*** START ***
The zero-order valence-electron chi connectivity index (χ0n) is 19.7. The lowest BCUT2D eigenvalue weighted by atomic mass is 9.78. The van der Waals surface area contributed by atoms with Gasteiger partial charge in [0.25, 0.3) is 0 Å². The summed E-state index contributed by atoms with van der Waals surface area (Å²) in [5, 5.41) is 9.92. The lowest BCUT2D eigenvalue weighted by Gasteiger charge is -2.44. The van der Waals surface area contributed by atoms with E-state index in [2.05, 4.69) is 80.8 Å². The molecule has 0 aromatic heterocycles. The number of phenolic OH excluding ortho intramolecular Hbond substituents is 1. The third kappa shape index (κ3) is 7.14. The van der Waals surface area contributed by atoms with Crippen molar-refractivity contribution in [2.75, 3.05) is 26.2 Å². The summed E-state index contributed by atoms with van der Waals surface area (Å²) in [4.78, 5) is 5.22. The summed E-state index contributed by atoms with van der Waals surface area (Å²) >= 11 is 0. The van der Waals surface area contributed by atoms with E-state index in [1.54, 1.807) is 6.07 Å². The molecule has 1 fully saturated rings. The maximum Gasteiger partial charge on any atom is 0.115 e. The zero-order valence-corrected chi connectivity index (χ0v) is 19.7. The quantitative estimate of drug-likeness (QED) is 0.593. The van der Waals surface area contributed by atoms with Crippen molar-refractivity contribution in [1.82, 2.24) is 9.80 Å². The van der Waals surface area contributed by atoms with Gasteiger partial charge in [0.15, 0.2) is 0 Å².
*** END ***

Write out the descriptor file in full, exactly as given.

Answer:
The zero-order valence-electron chi connectivity index (χ0n) is 19.7. The lowest BCUT2D eigenvalue weighted by atomic mass is 9.78. The van der Waals surface area contributed by atoms with Gasteiger partial charge in [0.25, 0.3) is 0 Å². The summed E-state index contributed by atoms with van der Waals surface area (Å²) in [5, 5.41) is 9.92. The lowest BCUT2D eigenvalue weighted by Gasteiger charge is -2.44. The van der Waals surface area contributed by atoms with E-state index in [2.05, 4.69) is 80.8 Å². The molecule has 0 aromatic heterocycles. The number of phenolic OH excluding ortho intramolecular Hbond substituents is 1. The third kappa shape index (κ3) is 7.14. The van der Waals surface area contributed by atoms with Crippen molar-refractivity contribution in [2.75, 3.05) is 26.2 Å². The summed E-state index contributed by atoms with van der Waals surface area (Å²) in [4.78, 5) is 5.22. The summed E-state index contributed by atoms with van der Waals surface area (Å²) >= 11 is 0. The van der Waals surface area contributed by atoms with E-state index in [1.54, 1.807) is 6.07 Å². The molecule has 1 fully saturated rings. The maximum Gasteiger partial charge on any atom is 0.115 e. The zero-order valence-corrected chi connectivity index (χ0v) is 19.7. The quantitative estimate of drug-likeness (QED) is 0.593. The van der Waals surface area contributed by atoms with Crippen molar-refractivity contribution in [1.82, 2.24) is 9.80 Å². The van der Waals surface area contributed by atoms with Gasteiger partial charge in [0.15, 0.2) is 0 Å².